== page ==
Thursday, July 3, 2008

14-day report

Thursday, July 3, 6:30 a.m. - Due to the July 4th holiday, the goats were worked today by Jeff Semler, David Gordon, Mary Beth Bennett, Jeanne Dietz-Band, Cindy Mason, and Susan Schoenian. They were weighed. FAMACHA© and body condition scores were determined. Individual and pooled fecal samples were collected. The health of all goats was assessed.

David Gordon, Montgomery County (MD) 4-H/Ag Agent weighs a goat14-day growth rates were calculated from the June 20th starting weights. As during the 13-day adjustment period, the goats did not gain or lose any significant weight (as a group). Average weight loss was only 0.01 lbs. (4.5 g) per day. However, weight loss and gain varied considerably among individual goats and consignments. Some of the goats seem to be having difficulty adjusting to the test conditions.

For the first 14 days of the test, the top gaining goat was a Kiko buck consigned by Terry Hankins from Mississippi. Terry's buck gained 0.36 lbs. (164 g) per day. Duff Sandness (Kansas) and Jeanne Dietz-Band (Maryland) both had Kiko bucks that gained 0.29 lbs. (132 g) per day for 14-day period. All the goats from four consignments posted positive weight gains: Terry Hankins, Jeanne Dietz-Band, Don Smith (Virginia), and Duff Sandness.

Goats eating chicoryAverage body condition scores remained relatively unchanged, but several goats lost 0.5 to 1 units in body condition. Average FAMACHA© scores increased slightly from 1.65 to 1.94, but remain strong. FAMACHA© scores varied from 1 to 3 (1=red, 3=pink, 5=white). No goat required deworming, as the goats were treated with two anthelmintics (moxidectin and levamisole) 23 days ago.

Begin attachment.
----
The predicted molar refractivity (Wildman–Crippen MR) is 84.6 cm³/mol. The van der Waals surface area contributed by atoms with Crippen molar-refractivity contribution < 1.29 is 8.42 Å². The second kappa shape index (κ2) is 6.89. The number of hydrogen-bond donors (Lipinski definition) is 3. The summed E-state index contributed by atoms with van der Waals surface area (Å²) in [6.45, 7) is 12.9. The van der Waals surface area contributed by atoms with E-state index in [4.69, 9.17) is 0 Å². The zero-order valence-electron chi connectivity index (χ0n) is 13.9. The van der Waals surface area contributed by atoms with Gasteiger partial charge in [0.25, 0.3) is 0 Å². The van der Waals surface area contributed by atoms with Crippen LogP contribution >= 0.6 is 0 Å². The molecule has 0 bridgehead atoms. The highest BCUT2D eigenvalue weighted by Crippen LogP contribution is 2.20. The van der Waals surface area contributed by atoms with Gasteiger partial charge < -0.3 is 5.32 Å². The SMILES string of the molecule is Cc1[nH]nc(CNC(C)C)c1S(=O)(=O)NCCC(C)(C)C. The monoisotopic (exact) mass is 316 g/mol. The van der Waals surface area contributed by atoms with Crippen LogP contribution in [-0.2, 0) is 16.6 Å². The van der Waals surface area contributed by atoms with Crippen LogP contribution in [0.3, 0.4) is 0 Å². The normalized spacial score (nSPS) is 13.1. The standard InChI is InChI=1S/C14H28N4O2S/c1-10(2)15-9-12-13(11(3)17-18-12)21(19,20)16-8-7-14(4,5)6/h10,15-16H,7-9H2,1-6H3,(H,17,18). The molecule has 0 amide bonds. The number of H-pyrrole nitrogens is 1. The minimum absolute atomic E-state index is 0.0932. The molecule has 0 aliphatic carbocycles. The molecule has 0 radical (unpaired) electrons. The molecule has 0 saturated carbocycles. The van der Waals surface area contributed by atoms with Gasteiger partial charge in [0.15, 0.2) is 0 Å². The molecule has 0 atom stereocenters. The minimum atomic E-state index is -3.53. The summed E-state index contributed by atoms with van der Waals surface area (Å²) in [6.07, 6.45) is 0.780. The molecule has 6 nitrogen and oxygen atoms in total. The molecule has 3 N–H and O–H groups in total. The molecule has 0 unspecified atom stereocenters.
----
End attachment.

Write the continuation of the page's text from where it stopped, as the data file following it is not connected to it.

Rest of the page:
A favorite resting place in the chicory fieldOn June 20, a new shade structure was erected (in the central laneway) to provide comfort to the goats during the dog days of summer. The structure is 20 ft. x 20 ft. x 8 ft (high). It was purchased from Farm Tek, with Northeast SARE funds. The shade cloth excludes 80 percent of sun light. A treatment pen was placed under the shade structure to aid in the treatment of any sick goat. Shelter is also provided via port-a-hut shelters. All of the shelters are secured to the ground.

Forage conditions have improved. The goats have been grazing chicory for the past several days. The pearl millet is ready for grazing. The fields that were recently cut for hay are greening up.

New shade structureThe goats will be worked next on Friday, July 18. Hopefully, the improved forage quality will result in better weight gains. Internal parasites (worms) are expected to be more of a problem as the test advances, particularly if adequate moisture is received.

Download July 3 report
View pictures of goat test at Flickr™